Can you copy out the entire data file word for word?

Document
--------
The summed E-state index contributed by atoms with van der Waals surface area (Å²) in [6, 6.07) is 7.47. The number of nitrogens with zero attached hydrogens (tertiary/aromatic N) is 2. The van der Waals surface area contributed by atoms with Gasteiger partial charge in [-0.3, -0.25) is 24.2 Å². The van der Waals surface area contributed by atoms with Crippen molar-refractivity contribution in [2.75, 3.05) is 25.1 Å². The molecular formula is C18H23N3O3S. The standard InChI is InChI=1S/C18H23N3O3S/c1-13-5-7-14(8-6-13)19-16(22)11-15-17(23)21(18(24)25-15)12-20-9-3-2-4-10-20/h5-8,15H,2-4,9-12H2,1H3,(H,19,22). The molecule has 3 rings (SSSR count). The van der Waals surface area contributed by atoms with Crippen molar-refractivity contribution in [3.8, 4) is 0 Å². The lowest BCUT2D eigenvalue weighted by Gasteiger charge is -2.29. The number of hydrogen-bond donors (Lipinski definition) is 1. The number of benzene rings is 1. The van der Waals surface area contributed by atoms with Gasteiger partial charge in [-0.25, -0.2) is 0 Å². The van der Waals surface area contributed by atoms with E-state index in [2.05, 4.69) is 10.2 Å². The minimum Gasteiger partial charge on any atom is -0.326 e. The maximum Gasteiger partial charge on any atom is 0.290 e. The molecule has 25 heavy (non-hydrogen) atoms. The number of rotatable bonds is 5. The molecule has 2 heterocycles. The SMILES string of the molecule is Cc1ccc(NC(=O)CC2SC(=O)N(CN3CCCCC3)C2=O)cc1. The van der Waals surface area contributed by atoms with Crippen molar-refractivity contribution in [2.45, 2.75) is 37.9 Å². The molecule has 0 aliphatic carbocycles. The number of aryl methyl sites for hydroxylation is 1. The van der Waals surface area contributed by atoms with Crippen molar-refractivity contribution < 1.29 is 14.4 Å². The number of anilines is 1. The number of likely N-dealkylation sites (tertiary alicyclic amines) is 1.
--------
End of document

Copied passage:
The summed E-state index contributed by atoms with van der Waals surface area (Å²) in [6, 6.07) is 7.47. The number of nitrogens with zero attached hydrogens (tertiary/aromatic N) is 2. The van der Waals surface area contributed by atoms with Gasteiger partial charge in [-0.3, -0.25) is 24.2 Å². The van der Waals surface area contributed by atoms with Crippen molar-refractivity contribution in [2.75, 3.05) is 25.1 Å². The molecular formula is C18H23N3O3S. The standard InChI is InChI=1S/C18H23N3O3S/c1-13-5-7-14(8-6-13)19-16(22)11-15-17(23)21(18(24)25-15)12-20-9-3-2-4-10-20/h5-8,15H,2-4,9-12H2,1H3,(H,19,22). The molecule has 3 rings (SSSR count). The van der Waals surface area contributed by atoms with Crippen molar-refractivity contribution in [3.8, 4) is 0 Å². The lowest BCUT2D eigenvalue weighted by Gasteiger charge is -2.29. The number of hydrogen-bond donors (Lipinski definition) is 1. The number of benzene rings is 1. The van der Waals surface area contributed by atoms with Gasteiger partial charge in [-0.25, -0.2) is 0 Å². The van der Waals surface area contributed by atoms with E-state index in [2.05, 4.69) is 10.2 Å². The minimum Gasteiger partial charge on any atom is -0.326 e. The maximum Gasteiger partial charge on any atom is 0.290 e. The molecule has 25 heavy (non-hydrogen) atoms. The number of rotatable bonds is 5. The molecule has 2 heterocycles. The SMILES string of the molecule is Cc1ccc(NC(=O)CC2SC(=O)N(CN3CCCCC3)C2=O)cc1. The van der Waals surface area contributed by atoms with Crippen molar-refractivity contribution in [2.45, 2.75) is 37.9 Å². The molecule has 0 aliphatic carbocycles. The number of aryl methyl sites for hydroxylation is 1. The van der Waals surface area contributed by atoms with Crippen molar-refractivity contribution < 1.29 is 14.4 Å². The number of anilines is 1. The number of likely N-dealkylation sites (tertiary alicyclic amines) is 1.